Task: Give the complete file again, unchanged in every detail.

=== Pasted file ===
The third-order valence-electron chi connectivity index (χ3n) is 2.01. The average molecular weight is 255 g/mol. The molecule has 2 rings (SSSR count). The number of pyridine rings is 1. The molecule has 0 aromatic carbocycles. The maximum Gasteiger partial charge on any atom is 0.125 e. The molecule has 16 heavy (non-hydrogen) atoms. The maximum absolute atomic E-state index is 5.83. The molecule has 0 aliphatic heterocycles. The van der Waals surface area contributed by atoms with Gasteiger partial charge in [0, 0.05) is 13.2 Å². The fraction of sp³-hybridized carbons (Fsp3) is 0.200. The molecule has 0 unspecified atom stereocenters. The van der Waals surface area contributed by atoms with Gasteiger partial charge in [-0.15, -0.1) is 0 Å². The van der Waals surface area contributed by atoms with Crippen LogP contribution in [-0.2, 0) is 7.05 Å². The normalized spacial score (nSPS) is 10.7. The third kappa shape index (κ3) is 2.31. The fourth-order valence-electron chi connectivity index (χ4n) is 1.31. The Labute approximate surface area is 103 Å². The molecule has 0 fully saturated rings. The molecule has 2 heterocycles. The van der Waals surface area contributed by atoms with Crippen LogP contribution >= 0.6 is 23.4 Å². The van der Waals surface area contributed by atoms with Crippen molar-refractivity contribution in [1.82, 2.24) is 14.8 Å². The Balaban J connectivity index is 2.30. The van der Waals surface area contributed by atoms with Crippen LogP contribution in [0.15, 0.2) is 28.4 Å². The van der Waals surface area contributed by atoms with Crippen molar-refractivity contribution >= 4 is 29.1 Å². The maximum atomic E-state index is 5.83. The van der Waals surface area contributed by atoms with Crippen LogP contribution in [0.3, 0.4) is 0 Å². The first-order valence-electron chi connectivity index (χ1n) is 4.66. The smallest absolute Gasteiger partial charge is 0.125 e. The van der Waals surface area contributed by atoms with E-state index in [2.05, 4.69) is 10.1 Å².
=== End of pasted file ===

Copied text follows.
The third-order valence-electron chi connectivity index (χ3n) is 2.01. The average molecular weight is 255 g/mol. The molecule has 2 rings (SSSR count). The number of pyridine rings is 1. The molecule has 0 aromatic carbocycles. The maximum Gasteiger partial charge on any atom is 0.125 e. The molecule has 16 heavy (non-hydrogen) atoms. The maximum absolute atomic E-state index is 5.83. The molecule has 0 aliphatic heterocycles. The van der Waals surface area contributed by atoms with Gasteiger partial charge in [0, 0.05) is 13.2 Å². The fraction of sp³-hybridized carbons (Fsp3) is 0.200. The molecule has 0 unspecified atom stereocenters. The van der Waals surface area contributed by atoms with Gasteiger partial charge in [-0.15, -0.1) is 0 Å². The van der Waals surface area contributed by atoms with Crippen LogP contribution in [-0.2, 0) is 7.05 Å². The normalized spacial score (nSPS) is 10.7. The third kappa shape index (κ3) is 2.31. The fourth-order valence-electron chi connectivity index (χ4n) is 1.31. The Labute approximate surface area is 103 Å². The molecule has 0 fully saturated rings. The molecule has 2 heterocycles. The van der Waals surface area contributed by atoms with Crippen LogP contribution >= 0.6 is 23.4 Å². The van der Waals surface area contributed by atoms with Crippen molar-refractivity contribution in [1.82, 2.24) is 14.8 Å². The Balaban J connectivity index is 2.30. The van der Waals surface area contributed by atoms with Crippen LogP contribution in [0.15, 0.2) is 28.4 Å². The van der Waals surface area contributed by atoms with Crippen molar-refractivity contribution >= 4 is 29.1 Å². The maximum atomic E-state index is 5.83. The van der Waals surface area contributed by atoms with Crippen LogP contribution in [0.3, 0.4) is 0 Å². The first-order valence-electron chi connectivity index (χ1n) is 4.66. The smallest absolute Gasteiger partial charge is 0.125 e. The van der Waals surface area contributed by atoms with E-state index in [2.05, 4.69) is 10.1 Å².